mercredi 11 mai 2016

Is there a “best by” date to book a stay in a hostel?

L’article qui suit a été rédigé par Jacquie Bridonneau, que je remercie. Une traduction en français suivra dans quelques jours. Vous êtes invité à présenter (sous la forme de « commentaires »), vos propositions de traduction, observations, etc. Il en sera tenu compte. Vous m'autorisez à utiliser vos contributions comme je l'entends, sur ce blog (en mentionnant votre nom) et ailleurs (en mentionnant votre collaboration une fois pour toutes).

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Last week I drove up to the Netherlands for a couple of days with one of my friends, who’s a few years older than I am – OK, to be honest, we can say that we’re both gray-haired grannies, just to cut down on the suspense! She’s been retired for a while, meaning that with all the economic austerity programs here in France, while prices have been rising, pensions have been staying flat, so purchasing power is at the best, stable, but in reality, has plunged or at least slipped down for many people.  As we were trying to get the most out of our vacation budgets, she suggested that we stay in a youth hostel for our first night of our trip in Delft.

Well, I must admit that this was something I had never done.  Having been insomniac for most of my life, sleeping in the same room with other people, some of whom I don’t know, was part of my definition of hell on earth.  Hearing them toss and turn, snore, and even worse, having them hear me toss and turn and trumpeting away! But what the heck I figured, why not give it a try, so I booked us two beds in a room with eight beds plus a bathroom – and then spent days wondering if I had made too rash of a decision.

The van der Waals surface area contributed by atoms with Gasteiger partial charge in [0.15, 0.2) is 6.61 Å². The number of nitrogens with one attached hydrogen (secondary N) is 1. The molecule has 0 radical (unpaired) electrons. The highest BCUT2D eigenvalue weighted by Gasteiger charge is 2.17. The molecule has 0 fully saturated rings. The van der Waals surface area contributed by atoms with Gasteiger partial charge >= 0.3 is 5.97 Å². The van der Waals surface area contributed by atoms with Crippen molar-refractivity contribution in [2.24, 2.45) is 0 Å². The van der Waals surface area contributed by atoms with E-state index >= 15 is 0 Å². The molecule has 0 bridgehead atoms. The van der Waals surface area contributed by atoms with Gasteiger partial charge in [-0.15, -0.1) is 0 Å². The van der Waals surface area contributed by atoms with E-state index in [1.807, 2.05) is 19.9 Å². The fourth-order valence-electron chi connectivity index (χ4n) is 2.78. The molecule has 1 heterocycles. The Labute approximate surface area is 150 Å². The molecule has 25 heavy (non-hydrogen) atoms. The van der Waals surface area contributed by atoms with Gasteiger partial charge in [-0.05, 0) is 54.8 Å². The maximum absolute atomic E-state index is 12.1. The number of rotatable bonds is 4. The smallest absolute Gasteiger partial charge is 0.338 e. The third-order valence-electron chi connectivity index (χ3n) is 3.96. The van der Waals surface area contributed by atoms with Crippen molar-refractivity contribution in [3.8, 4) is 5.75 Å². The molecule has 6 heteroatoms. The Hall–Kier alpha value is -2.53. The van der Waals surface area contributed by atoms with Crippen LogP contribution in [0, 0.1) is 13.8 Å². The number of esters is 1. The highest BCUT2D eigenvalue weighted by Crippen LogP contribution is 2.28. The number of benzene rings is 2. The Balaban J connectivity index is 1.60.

Thanks to Joséphine, my GPS, (those who live in France will recognize how I am referring to it as my guardian angel), we arrived almost right to the door, as the hostel was on a canal in a small pedestrian road. We rang and Carola, the owner/manager unlocked the door for us and showed us into the little dining room/lounge, and then showed us our room – four bunk beds with linins provided and a full bath.  It was Spartan but clean! There even was a roof patio, but because of the cool weather, we couldn’t use it.  We settled in, and took advantage of the fully equipped kitchen to heat our pizza and crack open a bottle of rosé wine to go with it. Life was suddenly looking much better.

There was only one other person sleeping in our room, so objectively this probably won’t happen again if I chose to stay at a hostel in the future, but what a great experience! And at only 23 euros per person to spend the night right in the middle of Delft, within walking distance of everything and just a few doors away from the Vermeer Museum, this was a true bargain. It was not the best night I had ever spent, but I made it through, and probably wouldn’t have slept much better in a regular hotel at several times that price. We made ourselves breakfast the next morning, went sight-seeing in town and took off to our next destination, the beautiful Keukenhof gardens, where I had booked us a B&B in the outskirts of Amsterdam.

So I’d say that whatever your age, trying something new, and here it was simply a hostel for myself, is great fun! No, it’s never too late. Your “best by” date is just fine. We both felt like two “little old ladies from Pasadena.”


For those looking for a “home away from home,” as they say on their business card, here are the Hostel Delft contact details: Voldersgracht 17, 2611 Delft – info @ hosteldelft.nl

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